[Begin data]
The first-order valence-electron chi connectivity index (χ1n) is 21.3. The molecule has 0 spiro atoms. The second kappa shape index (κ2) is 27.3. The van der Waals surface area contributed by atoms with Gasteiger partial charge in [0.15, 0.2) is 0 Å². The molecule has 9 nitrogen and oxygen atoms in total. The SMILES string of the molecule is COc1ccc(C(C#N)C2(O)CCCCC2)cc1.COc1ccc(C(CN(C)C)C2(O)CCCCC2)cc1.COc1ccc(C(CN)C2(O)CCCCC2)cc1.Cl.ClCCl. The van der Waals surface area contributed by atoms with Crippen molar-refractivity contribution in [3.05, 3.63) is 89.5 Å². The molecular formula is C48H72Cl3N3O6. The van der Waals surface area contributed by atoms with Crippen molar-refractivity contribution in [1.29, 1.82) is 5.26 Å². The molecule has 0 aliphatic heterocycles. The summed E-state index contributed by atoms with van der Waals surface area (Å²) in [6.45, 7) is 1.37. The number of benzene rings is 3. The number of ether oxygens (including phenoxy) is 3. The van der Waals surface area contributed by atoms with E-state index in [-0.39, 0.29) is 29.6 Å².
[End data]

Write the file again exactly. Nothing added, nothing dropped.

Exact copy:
The first-order valence-electron chi connectivity index (χ1n) is 21.3. The molecule has 0 spiro atoms. The second kappa shape index (κ2) is 27.3. The van der Waals surface area contributed by atoms with Gasteiger partial charge in [0.15, 0.2) is 0 Å². The molecule has 9 nitrogen and oxygen atoms in total. The SMILES string of the molecule is COc1ccc(C(C#N)C2(O)CCCCC2)cc1.COc1ccc(C(CN(C)C)C2(O)CCCCC2)cc1.COc1ccc(C(CN)C2(O)CCCCC2)cc1.Cl.ClCCl. The van der Waals surface area contributed by atoms with Crippen molar-refractivity contribution in [3.05, 3.63) is 89.5 Å². The molecular formula is C48H72Cl3N3O6. The van der Waals surface area contributed by atoms with Crippen molar-refractivity contribution in [1.29, 1.82) is 5.26 Å². The molecule has 0 aliphatic heterocycles. The summed E-state index contributed by atoms with van der Waals surface area (Å²) in [6.45, 7) is 1.37. The number of benzene rings is 3. The number of ether oxygens (including phenoxy) is 3. The van der Waals surface area contributed by atoms with E-state index in [-0.39, 0.29) is 29.6 Å².